Parents of Mohamed Bah, Saheed Vassell & Advocates Testify Against City Council Mental Health Response Bill That Would Create Permanent NYPD Role in Mental Health While Failing to Address Underlying Racial Disparities in Mental Health Care
Today, parents whose children were killed by the NYPD, and Communities United for Police Reform (CPR) members and partners, testified against Intro 2210, a City Council bill that would create a new citywide emergency mental health response, but codifies a permanent and expansive role for police at a time when New Yorkers have been calling for removal of police from mental health response and a reduction in the NYPD’s bloated budget, power, size, and scope.
"We commend the Council for acknowledging that the role of police should be reduced in mental health response, but are opposing this bill because it fails to achieve that goal, dangerously codifies a permanent role for the NYPD in situations where they should have no role, and it will take years to undo the damage,” said Anthonine Pierre, spokesperson for Communities United for Police Reform. “CPR and our partners have been calling for removal of police from mental health response for years because regardless of training, police regularly create and escalate emergency situations when interacting with people with psychiatric disabilities and/or those in emotional distress or crisis – as we’ve seen in the killings of Iman Morales, Mohamed Bah, Saheed Vassell, Kawaski Trawick, and too many others. Creating a mental health protocol without also addressing the profound and systemic gaps in mental health care options for Black, Latinx, and other communities of color – and protecting and formalizing a role for the NYPD – is a recipe for disaster and promises to exacerbate pre-existing racial disparities in mental health, criminalization, and police violence against communities of color. The bill fundamentally fails to recognize the already outsized power of the NYPD and how that will be operationalized and expanded in mental health response. Intro 2210 is like throwing paint on a car with a faulty engine and no breaks – shiny but fatally dangerous. We hope to work with the Council on a better approach.”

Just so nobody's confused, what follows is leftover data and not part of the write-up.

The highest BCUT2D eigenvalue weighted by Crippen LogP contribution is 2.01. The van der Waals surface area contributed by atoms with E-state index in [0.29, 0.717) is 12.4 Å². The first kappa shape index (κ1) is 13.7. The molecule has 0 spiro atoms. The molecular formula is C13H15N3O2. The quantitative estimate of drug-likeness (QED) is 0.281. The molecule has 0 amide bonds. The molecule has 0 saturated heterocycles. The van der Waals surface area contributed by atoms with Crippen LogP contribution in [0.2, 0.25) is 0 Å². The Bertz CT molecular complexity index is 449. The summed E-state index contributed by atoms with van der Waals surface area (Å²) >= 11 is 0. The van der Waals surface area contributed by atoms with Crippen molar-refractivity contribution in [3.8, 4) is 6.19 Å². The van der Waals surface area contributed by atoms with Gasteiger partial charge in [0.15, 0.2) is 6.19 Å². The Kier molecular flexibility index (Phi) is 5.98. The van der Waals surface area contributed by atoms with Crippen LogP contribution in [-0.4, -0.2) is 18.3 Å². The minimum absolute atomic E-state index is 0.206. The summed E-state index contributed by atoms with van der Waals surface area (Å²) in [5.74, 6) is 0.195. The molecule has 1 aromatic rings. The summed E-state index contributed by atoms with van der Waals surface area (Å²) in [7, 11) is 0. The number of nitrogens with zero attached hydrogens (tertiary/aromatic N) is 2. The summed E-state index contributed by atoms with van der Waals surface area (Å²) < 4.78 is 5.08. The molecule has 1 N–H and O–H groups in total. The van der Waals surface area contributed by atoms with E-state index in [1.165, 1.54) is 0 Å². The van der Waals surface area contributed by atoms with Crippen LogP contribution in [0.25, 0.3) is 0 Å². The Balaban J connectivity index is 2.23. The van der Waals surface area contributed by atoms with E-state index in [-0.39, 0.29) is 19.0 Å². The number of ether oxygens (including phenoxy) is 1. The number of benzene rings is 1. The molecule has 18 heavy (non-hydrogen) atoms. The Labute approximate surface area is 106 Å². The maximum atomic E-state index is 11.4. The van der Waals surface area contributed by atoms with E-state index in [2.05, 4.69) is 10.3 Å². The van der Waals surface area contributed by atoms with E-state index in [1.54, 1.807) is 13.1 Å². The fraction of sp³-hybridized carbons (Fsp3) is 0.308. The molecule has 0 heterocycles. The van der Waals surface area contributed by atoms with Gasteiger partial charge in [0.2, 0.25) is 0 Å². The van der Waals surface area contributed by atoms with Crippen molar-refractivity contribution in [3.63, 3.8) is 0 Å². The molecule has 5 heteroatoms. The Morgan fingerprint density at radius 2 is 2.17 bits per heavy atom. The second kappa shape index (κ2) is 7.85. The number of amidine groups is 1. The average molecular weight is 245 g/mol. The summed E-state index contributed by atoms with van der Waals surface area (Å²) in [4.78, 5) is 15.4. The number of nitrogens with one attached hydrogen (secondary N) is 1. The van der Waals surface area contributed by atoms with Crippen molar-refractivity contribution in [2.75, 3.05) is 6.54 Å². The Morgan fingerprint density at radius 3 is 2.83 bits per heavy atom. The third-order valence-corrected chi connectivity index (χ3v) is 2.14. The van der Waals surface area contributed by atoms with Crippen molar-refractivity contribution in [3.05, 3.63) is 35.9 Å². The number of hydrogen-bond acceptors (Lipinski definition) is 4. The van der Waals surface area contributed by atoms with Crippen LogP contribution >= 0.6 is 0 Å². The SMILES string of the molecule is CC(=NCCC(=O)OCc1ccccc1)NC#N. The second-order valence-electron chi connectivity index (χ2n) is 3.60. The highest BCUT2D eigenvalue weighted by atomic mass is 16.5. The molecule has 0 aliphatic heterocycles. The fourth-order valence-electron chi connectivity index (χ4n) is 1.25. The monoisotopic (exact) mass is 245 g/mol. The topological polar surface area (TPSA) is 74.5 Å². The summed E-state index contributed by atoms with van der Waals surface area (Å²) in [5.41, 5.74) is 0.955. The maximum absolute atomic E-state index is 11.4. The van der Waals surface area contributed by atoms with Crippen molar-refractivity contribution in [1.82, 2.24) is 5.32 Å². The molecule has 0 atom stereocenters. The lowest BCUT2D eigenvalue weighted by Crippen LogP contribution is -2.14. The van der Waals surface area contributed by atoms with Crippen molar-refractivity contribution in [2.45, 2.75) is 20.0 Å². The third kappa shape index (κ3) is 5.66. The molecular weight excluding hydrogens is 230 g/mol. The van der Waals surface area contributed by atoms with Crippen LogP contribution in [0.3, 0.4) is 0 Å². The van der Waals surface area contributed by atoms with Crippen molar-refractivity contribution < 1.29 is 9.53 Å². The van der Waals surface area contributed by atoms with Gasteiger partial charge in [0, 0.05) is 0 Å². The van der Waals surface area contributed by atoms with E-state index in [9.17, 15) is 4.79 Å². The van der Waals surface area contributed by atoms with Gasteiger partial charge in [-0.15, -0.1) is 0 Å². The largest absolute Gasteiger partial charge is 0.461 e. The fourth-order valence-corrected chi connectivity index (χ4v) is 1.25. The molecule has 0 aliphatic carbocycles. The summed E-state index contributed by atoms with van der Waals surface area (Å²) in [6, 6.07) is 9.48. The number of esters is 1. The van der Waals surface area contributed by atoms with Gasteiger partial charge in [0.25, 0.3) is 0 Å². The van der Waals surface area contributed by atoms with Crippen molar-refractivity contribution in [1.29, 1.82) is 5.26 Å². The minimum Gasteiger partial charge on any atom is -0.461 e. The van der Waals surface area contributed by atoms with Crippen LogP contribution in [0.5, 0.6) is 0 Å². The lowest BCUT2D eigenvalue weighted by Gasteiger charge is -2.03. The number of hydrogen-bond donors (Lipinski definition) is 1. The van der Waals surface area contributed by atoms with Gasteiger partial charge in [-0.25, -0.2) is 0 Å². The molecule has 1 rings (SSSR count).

“On September 25, 2012, I called 911, but the NYPD came first,” said Hawa Bah, mother of Mohamed Bah, who was killed by NYPD Emergency Service Unit officers in 2012. “They forced their way into my son’s home even though I begged them not to. They shot him eight times and killed him execution-style – and then they lied about what happened afterward. Since 2012 I have been fighting for Mohamed and to prevent more of our children from being killed by police. Today I am here to say Intro 2210 will not save the lives of people like my son, Mohamed Bah and that Mateo & Licitra should be fired. I want to make sure any bill that wants to solve the problem does that – but Intro 2210 creates problems instead of solving them. I pray that you will listen to me and other families and that you will oppose Intro 2210.”
“Officers who killed our children are still NYPD, they have still not been fired years later,” said Eric Vassell, father of Saheed Vassell who was killed by NYPD Strategic Response Group officers in 2018. “We fight not only for our children but also to prevent more police killings in our communities. I’m here today to oppose bill #2210. The topic of this bill is very close to my heart because Saheed struggled with mental health issues. I appreciate that the City Council is thinking about this issue, but I want to make clear that this bill would not have saved Saheed’s life. Saheed would still have been killed. I want to work with you and fight for a bill that will prevent more Saheeds from being killed and Intro 2210 does not do that.”
About Communities United for Police Reform
Communities United for Police Reform (CPR) is an unprecedented campaign to end discriminatory policing practices in New York, and to build a lasting movement that promotes public safety and reduces reliance on policing. CPR runs coalitions of over 200 local, statewide and national organizations, bringing together a movement of community members, lawyers, researchers and activists to work for change. The partners in this campaign come from all 5 boroughs, from all walks of life and represent many of those most unfairly targeted by the NYPD.